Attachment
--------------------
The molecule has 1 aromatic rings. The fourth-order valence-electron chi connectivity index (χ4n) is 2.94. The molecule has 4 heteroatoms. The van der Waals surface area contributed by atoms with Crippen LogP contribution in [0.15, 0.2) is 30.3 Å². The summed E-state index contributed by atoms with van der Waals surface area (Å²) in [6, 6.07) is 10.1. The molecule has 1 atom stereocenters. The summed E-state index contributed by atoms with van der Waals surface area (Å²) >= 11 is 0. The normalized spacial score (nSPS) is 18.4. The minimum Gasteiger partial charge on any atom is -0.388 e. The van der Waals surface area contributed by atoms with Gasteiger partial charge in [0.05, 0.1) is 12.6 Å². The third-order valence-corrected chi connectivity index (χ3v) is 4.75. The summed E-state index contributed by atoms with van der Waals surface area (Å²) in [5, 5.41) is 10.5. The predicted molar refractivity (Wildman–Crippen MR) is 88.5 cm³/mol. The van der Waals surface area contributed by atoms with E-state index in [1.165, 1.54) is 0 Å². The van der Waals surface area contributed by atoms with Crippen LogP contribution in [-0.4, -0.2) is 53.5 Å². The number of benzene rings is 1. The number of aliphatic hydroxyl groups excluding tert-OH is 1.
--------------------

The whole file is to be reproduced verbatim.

The molecule has 1 aromatic rings. The fourth-order valence-electron chi connectivity index (χ4n) is 2.94. The molecule has 4 heteroatoms. The van der Waals surface area contributed by atoms with Crippen LogP contribution in [0.15, 0.2) is 30.3 Å². The summed E-state index contributed by atoms with van der Waals surface area (Å²) in [6, 6.07) is 10.1. The molecule has 1 atom stereocenters. The summed E-state index contributed by atoms with van der Waals surface area (Å²) >= 11 is 0. The normalized spacial score (nSPS) is 18.4. The minimum Gasteiger partial charge on any atom is -0.388 e. The van der Waals surface area contributed by atoms with Gasteiger partial charge in [0.05, 0.1) is 12.6 Å². The third-order valence-corrected chi connectivity index (χ3v) is 4.75. The summed E-state index contributed by atoms with van der Waals surface area (Å²) in [5, 5.41) is 10.5. The predicted molar refractivity (Wildman–Crippen MR) is 88.5 cm³/mol. The van der Waals surface area contributed by atoms with E-state index in [1.165, 1.54) is 0 Å². The van der Waals surface area contributed by atoms with Crippen LogP contribution in [-0.4, -0.2) is 53.5 Å². The number of benzene rings is 1. The number of aliphatic hydroxyl groups excluding tert-OH is 1.